CHICAGO — Local artist pb discovered their drag king persona and gender identity on a whim, doing their makeup with friends during a digital drag show.
After four hours of painting their face, pb discovered their drag king alter ego and a sense of “gender euphoria,” a state of bliss that trans and gender-nonconforming people feel when their gender expression aligns with their identity. Since creating that first drag king mug, pb has claimed “they” and “he” as their pronouns and flourished within Chicago’s drag scene, performing digitally during the height of the pandemic and on stages across the city after bars reopened.
“Doing drag literally cracked me open,” pb said. “I have been slowly coming out as trans over the years, and then I did drag and realized it’s time for me to fess up that I’m kind of a guy.”
pb is one of many drag kings — performance artists who take on masculine-leaning drag personas — who have burst into Chicago’s nightlife in recent years.
“Drag kings are booming in Chicago, with so many entering the scene these past few years, which has been a really beautiful and exciting thing,” said Luc Ami, a masculine-leaning drag performer who started in 2016. “A lot of kings started drag during quarantine because there was access to a lot more drag with it being digital, and now they’re all coming out into the scene and physically into bars.”
Opportunities for drag kings can still be sparse, with bookings in shows going mostly to drag queens. Even “RuPaul’s Drag Race,” which has taken drag to mainstream heights, excludes drag kings from its competition.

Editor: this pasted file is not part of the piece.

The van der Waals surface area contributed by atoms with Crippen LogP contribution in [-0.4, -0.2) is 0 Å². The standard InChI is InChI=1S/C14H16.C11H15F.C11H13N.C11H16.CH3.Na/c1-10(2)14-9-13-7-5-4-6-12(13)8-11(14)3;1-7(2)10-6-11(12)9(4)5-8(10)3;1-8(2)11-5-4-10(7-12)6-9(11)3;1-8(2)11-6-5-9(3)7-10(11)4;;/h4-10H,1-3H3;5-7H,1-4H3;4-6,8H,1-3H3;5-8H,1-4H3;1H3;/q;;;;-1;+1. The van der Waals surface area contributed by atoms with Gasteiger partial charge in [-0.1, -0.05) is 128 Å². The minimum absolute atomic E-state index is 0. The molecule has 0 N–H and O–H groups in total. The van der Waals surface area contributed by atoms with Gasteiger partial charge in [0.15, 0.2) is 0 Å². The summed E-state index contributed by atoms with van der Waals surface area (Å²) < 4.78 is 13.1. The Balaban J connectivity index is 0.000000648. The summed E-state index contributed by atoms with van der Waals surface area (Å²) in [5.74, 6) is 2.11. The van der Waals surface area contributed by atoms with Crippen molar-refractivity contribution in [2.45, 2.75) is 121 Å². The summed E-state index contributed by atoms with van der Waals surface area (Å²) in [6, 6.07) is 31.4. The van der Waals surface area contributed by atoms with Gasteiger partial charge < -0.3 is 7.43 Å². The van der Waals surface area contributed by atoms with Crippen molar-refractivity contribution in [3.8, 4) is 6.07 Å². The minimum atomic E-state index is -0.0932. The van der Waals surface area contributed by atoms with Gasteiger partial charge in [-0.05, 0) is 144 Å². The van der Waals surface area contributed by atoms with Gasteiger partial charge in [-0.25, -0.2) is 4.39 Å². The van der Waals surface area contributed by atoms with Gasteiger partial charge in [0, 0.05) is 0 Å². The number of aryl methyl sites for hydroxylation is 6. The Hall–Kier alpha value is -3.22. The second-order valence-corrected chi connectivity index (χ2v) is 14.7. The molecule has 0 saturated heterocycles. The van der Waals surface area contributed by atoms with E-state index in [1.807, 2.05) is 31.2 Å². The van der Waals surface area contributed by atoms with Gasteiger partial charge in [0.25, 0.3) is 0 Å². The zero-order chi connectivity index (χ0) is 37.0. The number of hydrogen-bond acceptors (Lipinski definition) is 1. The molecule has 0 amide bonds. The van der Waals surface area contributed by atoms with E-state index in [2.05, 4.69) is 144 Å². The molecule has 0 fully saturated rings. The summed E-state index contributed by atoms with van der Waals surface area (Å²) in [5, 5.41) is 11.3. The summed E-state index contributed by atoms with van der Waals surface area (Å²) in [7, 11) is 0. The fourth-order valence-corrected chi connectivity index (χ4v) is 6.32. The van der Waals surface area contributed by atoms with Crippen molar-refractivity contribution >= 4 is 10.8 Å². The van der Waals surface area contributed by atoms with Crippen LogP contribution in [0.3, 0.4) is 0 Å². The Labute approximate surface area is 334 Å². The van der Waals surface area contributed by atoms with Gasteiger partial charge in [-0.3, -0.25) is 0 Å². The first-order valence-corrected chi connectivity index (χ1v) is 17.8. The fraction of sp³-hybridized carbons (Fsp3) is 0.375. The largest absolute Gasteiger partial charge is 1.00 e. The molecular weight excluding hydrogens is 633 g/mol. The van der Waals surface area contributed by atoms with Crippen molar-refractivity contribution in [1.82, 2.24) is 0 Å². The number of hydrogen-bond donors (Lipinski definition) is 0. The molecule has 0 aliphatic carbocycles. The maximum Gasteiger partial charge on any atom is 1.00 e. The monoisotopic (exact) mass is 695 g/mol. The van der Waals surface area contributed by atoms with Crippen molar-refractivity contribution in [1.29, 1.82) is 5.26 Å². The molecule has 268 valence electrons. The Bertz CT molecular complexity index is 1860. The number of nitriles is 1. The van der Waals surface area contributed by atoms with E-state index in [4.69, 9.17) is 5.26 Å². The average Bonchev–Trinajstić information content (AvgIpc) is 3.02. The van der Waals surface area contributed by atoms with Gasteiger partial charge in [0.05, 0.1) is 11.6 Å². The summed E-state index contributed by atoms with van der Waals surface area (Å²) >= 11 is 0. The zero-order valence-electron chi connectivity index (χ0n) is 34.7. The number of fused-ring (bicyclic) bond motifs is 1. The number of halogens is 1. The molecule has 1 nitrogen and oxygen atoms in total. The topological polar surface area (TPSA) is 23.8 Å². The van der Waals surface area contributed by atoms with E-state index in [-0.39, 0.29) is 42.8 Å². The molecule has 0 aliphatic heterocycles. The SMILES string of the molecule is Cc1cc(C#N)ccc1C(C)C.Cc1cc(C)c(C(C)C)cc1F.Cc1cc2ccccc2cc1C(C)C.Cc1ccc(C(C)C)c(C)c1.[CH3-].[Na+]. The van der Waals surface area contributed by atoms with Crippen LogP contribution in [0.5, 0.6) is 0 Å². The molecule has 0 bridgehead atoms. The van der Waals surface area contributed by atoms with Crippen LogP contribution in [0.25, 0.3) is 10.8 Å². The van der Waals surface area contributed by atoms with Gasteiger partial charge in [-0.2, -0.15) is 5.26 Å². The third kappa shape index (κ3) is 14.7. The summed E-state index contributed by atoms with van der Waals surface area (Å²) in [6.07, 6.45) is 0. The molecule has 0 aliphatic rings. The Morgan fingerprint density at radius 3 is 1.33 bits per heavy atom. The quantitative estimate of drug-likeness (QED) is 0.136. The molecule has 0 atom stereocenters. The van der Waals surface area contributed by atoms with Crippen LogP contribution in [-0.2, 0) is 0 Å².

But the scene is still flourishing in Chicago, where drag kings are pushing the limits of what’s deemed valuable on drag stages while creating more opportunities for kings to come up within the scene.
“It’s exciting to see a lot more kings now to the point where you’re not going to be the only king in a competition and fight against people who don’t understand your art,” Luc Ami said. “It’s being a lot more normalized to have kings alongside queens in shows and it’s making the scene very exciting.”
‘Drag kings, quings and things’
Part of what makes Chicago’s drag king scene stand out is the breadth of styles among performers, Luc Ami said.
Tenderoni, one of the city’s most popular drag kings and biweekly host of Berlin Nightclub’s “Saturday Night Drag Show,” is known for his high-energy numbers and dance skills. Luc Ami is known for his “sad boy numbers” and androgynous, otherworldly aesthetic, he said.
“I’ve always wanted my drag to be very non-human,” Luc Ami said. “I’ve been defining myself lately as an alien drag deity, very much how the Greeks and Romans had their gods and goddesses. I feel like in some alien planet, my drag persona is their deity and it transcends gender.”
To craft this storyline, Luc Ami paints his face with alien-like features and pitches the songs he lip-syncs to so they have deeper, distorted voices, he said.
“When I pitch music down a little bit, it gives the song this more androgynous, non-human quality,” Luc Ami said.
Luc Ami is one of many drag kings or masculine-leaning performers who are using the art form to challenge notions about gender.
“A lot more people are doing nonbinary or gender-f–kery drag,” Luc Ami said. “It makes sense because people identify as nonbinary outside of drag, so why shouldn’t drag explore that, too?”
The drag community has created terms to encompass that wide variety of drag, said Luv Ami, Luc Ami’s drag son — or drag mentee that Luc Ami has taken under his wing and welcomed like family.
“We’ll say ‘kings, quings or things’ because that embodies people who are kind of in between king and queen,” Luv Ami said.
Mercy Me Girl, another masculine-leaning drag performer, said they are more of a “drag creature” than a king.
“I basically just like to be a bad trip come to life or your favorite nightmare that keeps coming back,” Mercy Me Girl said. “I’m scary, a little sexy and a bit stupid all rolled into one.”